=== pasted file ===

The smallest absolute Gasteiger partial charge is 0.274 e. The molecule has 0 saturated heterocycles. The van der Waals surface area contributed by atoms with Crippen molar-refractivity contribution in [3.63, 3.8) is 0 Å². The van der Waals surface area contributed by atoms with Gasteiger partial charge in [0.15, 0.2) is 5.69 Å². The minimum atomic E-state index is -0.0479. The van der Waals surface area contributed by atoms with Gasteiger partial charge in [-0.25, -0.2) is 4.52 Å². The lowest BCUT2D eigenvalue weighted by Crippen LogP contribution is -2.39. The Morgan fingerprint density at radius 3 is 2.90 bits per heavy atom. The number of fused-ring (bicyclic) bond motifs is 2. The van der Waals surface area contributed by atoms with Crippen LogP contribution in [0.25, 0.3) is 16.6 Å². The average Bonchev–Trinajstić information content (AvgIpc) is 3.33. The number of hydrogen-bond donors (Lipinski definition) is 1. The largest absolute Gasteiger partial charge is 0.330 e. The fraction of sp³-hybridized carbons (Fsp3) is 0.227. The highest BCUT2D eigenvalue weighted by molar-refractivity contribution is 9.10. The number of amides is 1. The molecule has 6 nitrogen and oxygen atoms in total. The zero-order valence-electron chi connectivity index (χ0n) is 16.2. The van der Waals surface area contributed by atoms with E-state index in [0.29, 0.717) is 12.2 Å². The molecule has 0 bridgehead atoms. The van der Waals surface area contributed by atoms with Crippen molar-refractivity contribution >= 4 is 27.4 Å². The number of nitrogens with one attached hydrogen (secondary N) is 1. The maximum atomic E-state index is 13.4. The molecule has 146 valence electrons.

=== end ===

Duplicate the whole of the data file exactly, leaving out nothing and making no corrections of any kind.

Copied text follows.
The smallest absolute Gasteiger partial charge is 0.274 e. The molecule has 0 saturated heterocycles. The van der Waals surface area contributed by atoms with Crippen molar-refractivity contribution in [3.63, 3.8) is 0 Å². The van der Waals surface area contributed by atoms with Gasteiger partial charge in [0.15, 0.2) is 5.69 Å². The minimum atomic E-state index is -0.0479. The van der Waals surface area contributed by atoms with Gasteiger partial charge in [-0.25, -0.2) is 4.52 Å². The lowest BCUT2D eigenvalue weighted by Crippen LogP contribution is -2.39. The Morgan fingerprint density at radius 3 is 2.90 bits per heavy atom. The number of fused-ring (bicyclic) bond motifs is 2. The van der Waals surface area contributed by atoms with Crippen LogP contribution in [0.25, 0.3) is 16.6 Å². The average Bonchev–Trinajstić information content (AvgIpc) is 3.33. The number of hydrogen-bond donors (Lipinski definition) is 1. The largest absolute Gasteiger partial charge is 0.330 e. The fraction of sp³-hybridized carbons (Fsp3) is 0.227. The highest BCUT2D eigenvalue weighted by molar-refractivity contribution is 9.10. The number of amides is 1. The molecule has 6 nitrogen and oxygen atoms in total. The zero-order valence-electron chi connectivity index (χ0n) is 16.2. The van der Waals surface area contributed by atoms with E-state index in [0.29, 0.717) is 12.2 Å². The molecule has 0 bridgehead atoms. The van der Waals surface area contributed by atoms with Crippen molar-refractivity contribution >= 4 is 27.4 Å². The number of nitrogens with one attached hydrogen (secondary N) is 1. The maximum atomic E-state index is 13.4. The molecule has 146 valence electrons.